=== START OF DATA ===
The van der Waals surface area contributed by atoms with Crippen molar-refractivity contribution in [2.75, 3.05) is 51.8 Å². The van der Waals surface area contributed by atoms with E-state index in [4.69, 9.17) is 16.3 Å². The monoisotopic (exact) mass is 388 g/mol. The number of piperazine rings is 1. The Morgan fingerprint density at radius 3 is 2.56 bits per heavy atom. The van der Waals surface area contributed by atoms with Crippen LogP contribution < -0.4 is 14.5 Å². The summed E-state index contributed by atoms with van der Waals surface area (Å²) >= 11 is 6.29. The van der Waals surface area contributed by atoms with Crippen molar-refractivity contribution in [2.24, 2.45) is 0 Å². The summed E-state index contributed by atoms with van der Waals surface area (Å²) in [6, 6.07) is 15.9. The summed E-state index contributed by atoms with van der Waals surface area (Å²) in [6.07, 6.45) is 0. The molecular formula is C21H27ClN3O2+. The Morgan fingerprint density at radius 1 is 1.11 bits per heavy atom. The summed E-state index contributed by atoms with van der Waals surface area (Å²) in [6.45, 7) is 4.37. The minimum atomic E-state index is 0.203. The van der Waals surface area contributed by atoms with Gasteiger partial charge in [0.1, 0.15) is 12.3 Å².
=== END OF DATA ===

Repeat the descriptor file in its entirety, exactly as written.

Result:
The van der Waals surface area contributed by atoms with Crippen molar-refractivity contribution in [2.75, 3.05) is 51.8 Å². The van der Waals surface area contributed by atoms with E-state index in [4.69, 9.17) is 16.3 Å². The monoisotopic (exact) mass is 388 g/mol. The number of piperazine rings is 1. The Morgan fingerprint density at radius 3 is 2.56 bits per heavy atom. The van der Waals surface area contributed by atoms with Crippen LogP contribution < -0.4 is 14.5 Å². The summed E-state index contributed by atoms with van der Waals surface area (Å²) >= 11 is 6.29. The van der Waals surface area contributed by atoms with Crippen molar-refractivity contribution in [2.24, 2.45) is 0 Å². The summed E-state index contributed by atoms with van der Waals surface area (Å²) in [6, 6.07) is 15.9. The summed E-state index contributed by atoms with van der Waals surface area (Å²) in [6.07, 6.45) is 0. The molecular formula is C21H27ClN3O2+. The Morgan fingerprint density at radius 1 is 1.11 bits per heavy atom. The summed E-state index contributed by atoms with van der Waals surface area (Å²) in [6.45, 7) is 4.37. The minimum atomic E-state index is 0.203. The van der Waals surface area contributed by atoms with Gasteiger partial charge in [0.1, 0.15) is 12.3 Å².